IRS TELEPHONE SCAM

Area consumers are currently receiving phone calls from scammers posing as Internal Revenue Service (IRS) officials regarding nonpayment of taxes.IRS SCAM ALERT

One local woman said she received a recorded message from a woman who called herself Officer Heather Gray of the IRS.  The message instructed the local woman or her attorney to call the hotline 202.506.9529 immediately, because the matter was time sensitive.

Those people returning the phone calls are told they owe taxes.  The taxes can be paid with a pre-paid debit card, wire transfer or a credit card.  If the person does not comply, the scammer threatens to issue a warrant for his arrest, or take away his driver’s license or business.

There are ways to recognize a tax scam artist.  These scammers often:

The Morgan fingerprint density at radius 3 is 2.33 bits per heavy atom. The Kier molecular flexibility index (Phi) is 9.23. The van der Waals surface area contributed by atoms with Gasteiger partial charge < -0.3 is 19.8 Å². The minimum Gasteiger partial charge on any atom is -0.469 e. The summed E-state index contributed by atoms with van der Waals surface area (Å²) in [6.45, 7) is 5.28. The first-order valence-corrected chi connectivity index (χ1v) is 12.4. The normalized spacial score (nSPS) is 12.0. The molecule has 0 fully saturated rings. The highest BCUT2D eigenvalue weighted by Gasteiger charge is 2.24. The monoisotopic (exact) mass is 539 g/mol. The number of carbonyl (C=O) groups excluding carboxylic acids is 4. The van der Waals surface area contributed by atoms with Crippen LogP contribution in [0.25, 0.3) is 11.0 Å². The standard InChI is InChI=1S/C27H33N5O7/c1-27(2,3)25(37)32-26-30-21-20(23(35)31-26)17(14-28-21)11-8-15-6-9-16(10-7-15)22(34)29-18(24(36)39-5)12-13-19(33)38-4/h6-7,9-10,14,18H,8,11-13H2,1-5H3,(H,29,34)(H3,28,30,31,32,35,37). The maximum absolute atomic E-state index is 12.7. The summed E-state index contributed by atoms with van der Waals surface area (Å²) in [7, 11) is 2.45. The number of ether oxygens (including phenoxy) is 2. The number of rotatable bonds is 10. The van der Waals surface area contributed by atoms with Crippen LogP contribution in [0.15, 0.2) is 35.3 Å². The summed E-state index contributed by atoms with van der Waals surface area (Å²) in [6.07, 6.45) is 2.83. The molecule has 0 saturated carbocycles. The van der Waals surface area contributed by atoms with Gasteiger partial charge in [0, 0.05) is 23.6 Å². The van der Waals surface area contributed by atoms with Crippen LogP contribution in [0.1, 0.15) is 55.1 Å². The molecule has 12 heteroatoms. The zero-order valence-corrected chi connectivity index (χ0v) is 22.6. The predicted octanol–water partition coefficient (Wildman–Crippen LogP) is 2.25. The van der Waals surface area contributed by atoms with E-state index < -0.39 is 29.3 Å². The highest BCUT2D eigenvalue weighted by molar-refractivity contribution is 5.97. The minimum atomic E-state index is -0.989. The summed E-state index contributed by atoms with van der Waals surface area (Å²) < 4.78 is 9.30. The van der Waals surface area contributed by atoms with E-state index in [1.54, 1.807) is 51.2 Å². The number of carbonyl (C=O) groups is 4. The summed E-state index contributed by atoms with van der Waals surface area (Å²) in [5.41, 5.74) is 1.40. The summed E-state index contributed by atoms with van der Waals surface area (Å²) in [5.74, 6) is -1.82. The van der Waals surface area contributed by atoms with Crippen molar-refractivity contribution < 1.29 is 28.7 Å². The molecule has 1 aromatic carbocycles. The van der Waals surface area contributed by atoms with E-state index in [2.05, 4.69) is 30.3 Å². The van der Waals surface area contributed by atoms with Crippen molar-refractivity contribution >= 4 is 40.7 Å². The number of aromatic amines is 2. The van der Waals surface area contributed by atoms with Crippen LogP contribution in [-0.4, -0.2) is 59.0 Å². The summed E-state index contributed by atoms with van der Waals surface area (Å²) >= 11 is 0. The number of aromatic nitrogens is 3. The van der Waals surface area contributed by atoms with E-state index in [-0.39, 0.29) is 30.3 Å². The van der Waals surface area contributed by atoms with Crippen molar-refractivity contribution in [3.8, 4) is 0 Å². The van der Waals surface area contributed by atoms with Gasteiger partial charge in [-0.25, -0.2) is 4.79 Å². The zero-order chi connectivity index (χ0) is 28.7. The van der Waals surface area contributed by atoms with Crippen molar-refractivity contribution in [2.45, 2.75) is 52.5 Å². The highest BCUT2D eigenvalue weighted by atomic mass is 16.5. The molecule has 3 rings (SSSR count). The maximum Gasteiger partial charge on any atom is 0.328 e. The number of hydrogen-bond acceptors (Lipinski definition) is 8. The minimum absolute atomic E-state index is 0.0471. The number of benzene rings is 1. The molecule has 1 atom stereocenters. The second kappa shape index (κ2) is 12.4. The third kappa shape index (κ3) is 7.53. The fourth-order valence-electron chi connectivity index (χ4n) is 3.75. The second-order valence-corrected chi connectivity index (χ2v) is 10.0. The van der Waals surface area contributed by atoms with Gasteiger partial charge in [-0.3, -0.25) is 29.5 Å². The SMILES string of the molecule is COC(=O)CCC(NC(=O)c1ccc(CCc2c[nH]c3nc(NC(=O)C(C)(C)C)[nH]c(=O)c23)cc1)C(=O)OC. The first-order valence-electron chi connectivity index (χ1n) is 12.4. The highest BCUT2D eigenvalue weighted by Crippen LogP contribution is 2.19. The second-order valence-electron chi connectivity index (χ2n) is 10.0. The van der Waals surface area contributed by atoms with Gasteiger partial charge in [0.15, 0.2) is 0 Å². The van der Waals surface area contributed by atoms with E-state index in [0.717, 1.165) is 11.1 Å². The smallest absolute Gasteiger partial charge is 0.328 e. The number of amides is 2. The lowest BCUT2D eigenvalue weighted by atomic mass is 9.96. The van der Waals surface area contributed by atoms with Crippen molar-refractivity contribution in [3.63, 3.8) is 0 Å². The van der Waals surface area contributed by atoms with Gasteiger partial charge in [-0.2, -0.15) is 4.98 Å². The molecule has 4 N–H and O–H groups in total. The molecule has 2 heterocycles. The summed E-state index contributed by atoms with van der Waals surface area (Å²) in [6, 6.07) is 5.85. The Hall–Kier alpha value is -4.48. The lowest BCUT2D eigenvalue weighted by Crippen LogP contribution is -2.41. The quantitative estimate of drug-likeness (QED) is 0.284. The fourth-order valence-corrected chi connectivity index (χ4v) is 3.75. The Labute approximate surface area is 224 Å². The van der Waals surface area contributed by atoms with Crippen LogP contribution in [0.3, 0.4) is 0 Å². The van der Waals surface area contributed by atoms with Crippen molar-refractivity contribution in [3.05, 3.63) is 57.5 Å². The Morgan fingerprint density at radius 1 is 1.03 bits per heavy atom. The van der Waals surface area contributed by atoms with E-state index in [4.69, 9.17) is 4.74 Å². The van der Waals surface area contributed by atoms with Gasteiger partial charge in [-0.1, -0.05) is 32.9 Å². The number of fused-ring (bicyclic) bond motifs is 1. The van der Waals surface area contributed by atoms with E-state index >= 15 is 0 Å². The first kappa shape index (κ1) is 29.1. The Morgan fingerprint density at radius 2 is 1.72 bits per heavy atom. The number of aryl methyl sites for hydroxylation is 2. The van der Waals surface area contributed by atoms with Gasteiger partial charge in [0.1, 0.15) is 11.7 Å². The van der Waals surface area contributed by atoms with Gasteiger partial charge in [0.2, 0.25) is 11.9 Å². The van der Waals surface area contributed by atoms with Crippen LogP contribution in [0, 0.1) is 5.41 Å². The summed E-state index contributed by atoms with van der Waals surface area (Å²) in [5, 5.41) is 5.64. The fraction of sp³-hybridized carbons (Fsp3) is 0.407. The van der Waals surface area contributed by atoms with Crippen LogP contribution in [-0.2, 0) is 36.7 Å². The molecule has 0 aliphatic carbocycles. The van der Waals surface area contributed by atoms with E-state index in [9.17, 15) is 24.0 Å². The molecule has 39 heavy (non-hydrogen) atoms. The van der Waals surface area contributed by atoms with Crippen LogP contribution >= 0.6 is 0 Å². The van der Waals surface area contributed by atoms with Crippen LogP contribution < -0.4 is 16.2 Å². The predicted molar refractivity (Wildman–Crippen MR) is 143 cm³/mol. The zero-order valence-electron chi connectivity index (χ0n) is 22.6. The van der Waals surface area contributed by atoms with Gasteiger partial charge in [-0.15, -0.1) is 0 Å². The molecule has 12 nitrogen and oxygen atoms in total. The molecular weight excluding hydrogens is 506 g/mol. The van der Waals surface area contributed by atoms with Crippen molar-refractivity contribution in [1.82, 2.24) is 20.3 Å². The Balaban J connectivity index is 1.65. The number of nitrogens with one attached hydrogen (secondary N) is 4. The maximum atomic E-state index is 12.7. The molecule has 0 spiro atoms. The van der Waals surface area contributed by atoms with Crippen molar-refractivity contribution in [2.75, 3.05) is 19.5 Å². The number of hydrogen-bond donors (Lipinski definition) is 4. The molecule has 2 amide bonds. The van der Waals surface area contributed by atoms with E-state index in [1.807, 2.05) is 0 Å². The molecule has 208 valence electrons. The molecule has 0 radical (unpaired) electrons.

■ call you.  When the IRS contacts people about unpaid taxes, they do it by postal mail, not by phone.

■ use common names & fake IRS badge numbers.  Heather Gray seems to be one of the more common names.

■ know the last 4 digits of your social security number

■ demand payment via a prepaid debit card or wire transfer. The IRS doesn’t ask for either of these payment methods, nor will they ask for credit card numbers.

■ rig caller ID information to appear as if the call is coming from the Internal Revenue Service

■ make a second call claiming to be the police or bureau of motor vehicles (rigging caller ID information)

To protect yourself from imposters claiming to be from the IRS:

■ Hang up the phone

■ Don’t provide any account or other personal information

■ Never wire money to a person or company you don’t know

■ Call and report the incident to TIGTA (Treasury Inspector General for Tax Administration) at 800.366.4484

■ File a complaint with the FTC (Federal Trade Commission) at ftc.gov/complaint.  Include “IRS TELEPHONE SCAM” in your complaint

These crooks can be very convincing! So, always keep your guard up! Please share this information with your family and friends.

And, as always, if you have any questions, we’d be glad to help!

This entry was posted in Cost-Savings Tips, Identity Theft, Tax-Planning Tips. Bookmark the permalink.

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